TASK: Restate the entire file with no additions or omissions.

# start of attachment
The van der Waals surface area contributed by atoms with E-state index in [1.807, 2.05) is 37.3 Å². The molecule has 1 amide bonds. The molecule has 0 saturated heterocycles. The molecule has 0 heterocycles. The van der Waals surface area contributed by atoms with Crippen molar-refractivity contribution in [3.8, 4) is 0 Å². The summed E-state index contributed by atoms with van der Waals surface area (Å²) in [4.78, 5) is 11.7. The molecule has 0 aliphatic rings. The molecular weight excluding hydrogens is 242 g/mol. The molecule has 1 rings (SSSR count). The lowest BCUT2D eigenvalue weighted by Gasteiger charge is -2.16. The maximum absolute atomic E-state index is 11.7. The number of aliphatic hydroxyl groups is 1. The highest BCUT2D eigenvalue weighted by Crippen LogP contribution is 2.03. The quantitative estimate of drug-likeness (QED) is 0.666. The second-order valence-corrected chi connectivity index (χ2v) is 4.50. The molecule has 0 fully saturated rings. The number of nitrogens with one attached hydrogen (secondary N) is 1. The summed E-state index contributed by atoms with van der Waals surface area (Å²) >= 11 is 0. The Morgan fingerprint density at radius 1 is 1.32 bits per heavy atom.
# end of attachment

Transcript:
The van der Waals surface area contributed by atoms with E-state index in [1.807, 2.05) is 37.3 Å². The molecule has 1 amide bonds. The molecule has 0 saturated heterocycles. The molecule has 0 heterocycles. The van der Waals surface area contributed by atoms with Crippen molar-refractivity contribution in [3.8, 4) is 0 Å². The summed E-state index contributed by atoms with van der Waals surface area (Å²) in [4.78, 5) is 11.7. The molecule has 0 aliphatic rings. The molecular weight excluding hydrogens is 242 g/mol. The molecule has 1 rings (SSSR count). The lowest BCUT2D eigenvalue weighted by Gasteiger charge is -2.16. The maximum absolute atomic E-state index is 11.7. The number of aliphatic hydroxyl groups is 1. The highest BCUT2D eigenvalue weighted by Crippen LogP contribution is 2.03. The quantitative estimate of drug-likeness (QED) is 0.666. The second-order valence-corrected chi connectivity index (χ2v) is 4.50. The molecule has 0 fully saturated rings. The number of nitrogens with one attached hydrogen (secondary N) is 1. The summed E-state index contributed by atoms with van der Waals surface area (Å²) >= 11 is 0. The Morgan fingerprint density at radius 1 is 1.32 bits per heavy atom.